Right… I shall just go straight to the race report proper and leave out the race day prep and other details, which I shall cover in another write-up. In this report I’ll just talk about the things observed and done during the days leading up to the race and the race itself.
IM 70.3 Auckland is the first IRONMAN race in the 2014 calendar hence there’s a bit of buzz about it. The race debuted last year and it was deemed a success though there were some technical discrepancies brought up by some pros. And the buzz doubled just a month away from the race when a power-packed field of pros taking part were announced and one of them is the proverbial king of triathlon, Craig Alexander himself. The show is on for 2014.
DAYS LEADING TO THE RACE
We arrived in Auckland on 15th Jan Wednesday, with 4 days more to the race. It was only 3 days before the race that we headed over to the race venue to check it out. Being a half-iron distance race, the race venue set-up was a bit less of a carnival compared to a full scale iron distance event. It was evident by the presence of lesser known exhibitors during the race expo. No booths carrying major bike brands were at the venue.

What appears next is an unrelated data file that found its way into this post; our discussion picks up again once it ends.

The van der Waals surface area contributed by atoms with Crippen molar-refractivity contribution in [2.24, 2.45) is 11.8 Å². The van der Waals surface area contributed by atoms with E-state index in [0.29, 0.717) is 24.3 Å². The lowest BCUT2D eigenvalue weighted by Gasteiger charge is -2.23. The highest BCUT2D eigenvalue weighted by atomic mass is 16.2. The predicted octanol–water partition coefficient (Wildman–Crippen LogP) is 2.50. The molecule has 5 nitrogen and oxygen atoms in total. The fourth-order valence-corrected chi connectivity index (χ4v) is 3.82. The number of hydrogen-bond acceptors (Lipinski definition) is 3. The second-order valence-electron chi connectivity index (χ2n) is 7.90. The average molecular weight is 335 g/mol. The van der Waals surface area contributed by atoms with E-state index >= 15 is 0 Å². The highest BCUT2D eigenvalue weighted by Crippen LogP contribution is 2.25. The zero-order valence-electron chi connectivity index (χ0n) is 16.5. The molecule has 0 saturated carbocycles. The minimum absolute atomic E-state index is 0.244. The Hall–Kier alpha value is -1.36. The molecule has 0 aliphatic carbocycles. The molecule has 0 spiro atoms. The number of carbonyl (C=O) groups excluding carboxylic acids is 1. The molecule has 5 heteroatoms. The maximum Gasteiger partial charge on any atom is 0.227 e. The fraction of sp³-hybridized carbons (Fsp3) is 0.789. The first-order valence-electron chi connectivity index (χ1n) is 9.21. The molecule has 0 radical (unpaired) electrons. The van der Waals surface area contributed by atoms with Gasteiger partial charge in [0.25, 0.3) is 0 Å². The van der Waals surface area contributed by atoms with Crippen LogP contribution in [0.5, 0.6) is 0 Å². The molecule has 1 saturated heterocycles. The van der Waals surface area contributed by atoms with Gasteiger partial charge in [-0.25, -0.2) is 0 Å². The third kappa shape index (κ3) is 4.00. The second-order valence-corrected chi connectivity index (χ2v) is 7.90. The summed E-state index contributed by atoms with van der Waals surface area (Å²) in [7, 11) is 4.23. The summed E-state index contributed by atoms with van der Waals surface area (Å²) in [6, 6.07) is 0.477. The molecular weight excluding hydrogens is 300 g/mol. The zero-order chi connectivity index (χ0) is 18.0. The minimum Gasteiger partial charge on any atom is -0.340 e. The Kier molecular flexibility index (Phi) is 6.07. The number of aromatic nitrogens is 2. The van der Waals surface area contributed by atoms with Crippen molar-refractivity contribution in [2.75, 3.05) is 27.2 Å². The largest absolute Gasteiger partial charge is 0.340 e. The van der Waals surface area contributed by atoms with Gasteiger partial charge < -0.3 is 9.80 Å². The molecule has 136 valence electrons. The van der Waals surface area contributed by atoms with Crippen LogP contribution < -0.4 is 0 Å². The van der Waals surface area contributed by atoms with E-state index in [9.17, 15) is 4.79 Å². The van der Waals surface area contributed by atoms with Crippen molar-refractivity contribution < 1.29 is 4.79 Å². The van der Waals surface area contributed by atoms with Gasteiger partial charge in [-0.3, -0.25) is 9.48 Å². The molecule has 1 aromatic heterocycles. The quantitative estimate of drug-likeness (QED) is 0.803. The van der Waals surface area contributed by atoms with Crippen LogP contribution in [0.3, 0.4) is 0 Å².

We did a recce of the transition area and found that it was quite small. Hence the space in between racks were quite limited and it posed a worry for us because it’s not going to provide enough space to lay out our transition gear properly. Something to ponder on when we have to organise our gear when transition opens before the race start.
A bike course recce was also done using our rental MPV and we concentrated on the northern section of the bike leg, which was rolling and filled with short and long climbs but the gradients were kept at a maximum of 10%. The longest climb was up the Harbour Bridge that provides a spectacular view of Auckland and it was followed by a long decent after cresting the bridge that can allow us to hit speeds in excess of 60km/h if conditions allow.
A sense of doubt followed thereafter because a lot of energy will be dispensed for this section, which is the 1st third of the bike leg and it’s going to affect my target bike time if I don’t manage it well. I was mentally prepared to expect another 5 to 8min added to my bike time.
The run course was straightforward and flat that’s just along the wharf area and out to the bay and back twice over to make it 21.1km. Using the advantage of the flat run course, my main strategy was to bike hard and then maintain a smooth run at 4:40 to at least under 5min/km pace, depending how I feel after the bike leg.